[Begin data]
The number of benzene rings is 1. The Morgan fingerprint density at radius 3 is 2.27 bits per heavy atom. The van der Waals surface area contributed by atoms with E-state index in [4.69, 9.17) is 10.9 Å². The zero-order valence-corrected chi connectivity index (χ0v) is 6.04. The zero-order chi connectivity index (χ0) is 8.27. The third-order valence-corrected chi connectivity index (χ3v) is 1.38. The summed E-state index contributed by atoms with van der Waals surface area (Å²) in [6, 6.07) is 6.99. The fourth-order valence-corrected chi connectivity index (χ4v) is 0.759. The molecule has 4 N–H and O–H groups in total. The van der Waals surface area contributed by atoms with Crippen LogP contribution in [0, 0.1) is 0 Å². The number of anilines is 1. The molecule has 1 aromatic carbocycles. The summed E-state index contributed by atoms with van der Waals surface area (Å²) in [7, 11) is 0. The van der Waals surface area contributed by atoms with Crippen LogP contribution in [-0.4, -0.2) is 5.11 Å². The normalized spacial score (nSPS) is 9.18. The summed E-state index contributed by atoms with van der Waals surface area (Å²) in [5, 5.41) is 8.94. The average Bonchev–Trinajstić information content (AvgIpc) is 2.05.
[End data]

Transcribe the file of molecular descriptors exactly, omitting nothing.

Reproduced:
The number of benzene rings is 1. The Morgan fingerprint density at radius 3 is 2.27 bits per heavy atom. The van der Waals surface area contributed by atoms with E-state index in [4.69, 9.17) is 10.9 Å². The zero-order valence-corrected chi connectivity index (χ0v) is 6.04. The zero-order chi connectivity index (χ0) is 8.27. The third-order valence-corrected chi connectivity index (χ3v) is 1.38. The summed E-state index contributed by atoms with van der Waals surface area (Å²) in [6, 6.07) is 6.99. The fourth-order valence-corrected chi connectivity index (χ4v) is 0.759. The molecule has 4 N–H and O–H groups in total. The van der Waals surface area contributed by atoms with Crippen LogP contribution in [0, 0.1) is 0 Å². The number of anilines is 1. The molecule has 1 aromatic carbocycles. The summed E-state index contributed by atoms with van der Waals surface area (Å²) in [7, 11) is 0. The van der Waals surface area contributed by atoms with Crippen LogP contribution in [-0.4, -0.2) is 5.11 Å². The normalized spacial score (nSPS) is 9.18. The summed E-state index contributed by atoms with van der Waals surface area (Å²) in [5, 5.41) is 8.94. The average Bonchev–Trinajstić information content (AvgIpc) is 2.05.